Local Spotlight: Reverse Mortgages in New England

Last October, New England saw a 34 percent increase in reverse mortgage growth, according to data analytics firm Reverse Market Insight. This growth positioned the region in the top spot, followed by the Southwest, which saw a 29 percent increase.

So what are they doing right in New England?

  • Regional Stats:
    • Total New England Population: 14,810,001 (2017 estimate from US Census)
    • Senior Population (Ages 65 and up): 2,251,120 (15.2% of total population)
    • Average Home Value: $272,200 (Zillow, averaged from all six states)
    • Year-over-year Home Price Appreciation: 5.3% (Zillow, averaged from all six states)

Turns out, there’s a robust senior community in the area, says Lisa Moriello, CRMP, National Reverse Mortgage Lending Manager and Branch Manager at LoanDepot, in Shelton, Conn.

“We have vibrant, active seniors looking to stay close to their friends, family and the activities they enjoy,” she says of New England, which consists of Maine, Vermont, New Hampshire, Massachusetts, Rhode Island and Connecticut.

Also, she adds, their property values are among the highest in the nation, and their seniors, who tend to be younger – between the ages of 63 and 72 – enjoy a substantial amount of equity in their homes.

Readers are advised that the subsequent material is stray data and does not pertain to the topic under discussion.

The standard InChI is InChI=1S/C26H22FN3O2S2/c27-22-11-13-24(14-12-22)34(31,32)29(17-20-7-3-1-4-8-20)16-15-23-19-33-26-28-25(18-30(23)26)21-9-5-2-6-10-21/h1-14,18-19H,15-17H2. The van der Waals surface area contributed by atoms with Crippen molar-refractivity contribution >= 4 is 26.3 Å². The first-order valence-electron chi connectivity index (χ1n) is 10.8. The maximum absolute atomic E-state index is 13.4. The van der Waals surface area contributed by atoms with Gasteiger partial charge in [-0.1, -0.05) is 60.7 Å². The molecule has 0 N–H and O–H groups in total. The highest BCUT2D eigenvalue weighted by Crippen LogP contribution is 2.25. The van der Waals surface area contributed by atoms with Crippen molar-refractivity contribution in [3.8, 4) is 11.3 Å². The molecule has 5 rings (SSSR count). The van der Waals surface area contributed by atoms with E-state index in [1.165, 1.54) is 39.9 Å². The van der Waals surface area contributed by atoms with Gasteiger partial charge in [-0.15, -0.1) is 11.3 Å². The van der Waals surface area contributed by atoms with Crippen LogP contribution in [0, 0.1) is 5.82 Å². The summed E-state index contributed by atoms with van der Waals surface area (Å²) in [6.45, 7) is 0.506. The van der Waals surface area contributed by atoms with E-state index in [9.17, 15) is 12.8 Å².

The problem, however, is that the region seems resistant to change, says George Downey, CRMP, Harbor Mortgage Solutions, Inc., in Braintree, Mass.

“We have a dense population of aging homeowners that is the ideal community for the reverse mortgage product, but they are slow to change,” he says. “Many initiatives begin in California, but it takes five years for it to catch on in Massachusetts. The potential is here, it’s just slow to develop.”

Another challenge is the lack of HUD-approved condos in the area, according to Moriello.

“As seniors look to right-size into a new property, condos are often left out of the loop because their FHA approvals are expired, and neither the management company nor the associations themselves want to take on the task of getting the project approved again,” she says.

Despite these setbacks, coupled with the ones the rest of the nation’s originators faced after October 2017, things are looking up in New England. Both Downey and Moriello agree that 2019 could be a big year.

“We have already had a record number of inquiries from clients and advisors alike, outlining proposals for reverse mortgages to compliment an existing financial plan,” Moriello says. “I am excited to see the use of a reverse mortgage purchase making waves in the Northeast.”

Written by Meredith Landry

Editor’s note: A previous version of this article related inaccurate information concerning Lisa Moriello’s title and position. RMD regrets the error and has amended it in the current version of this story.

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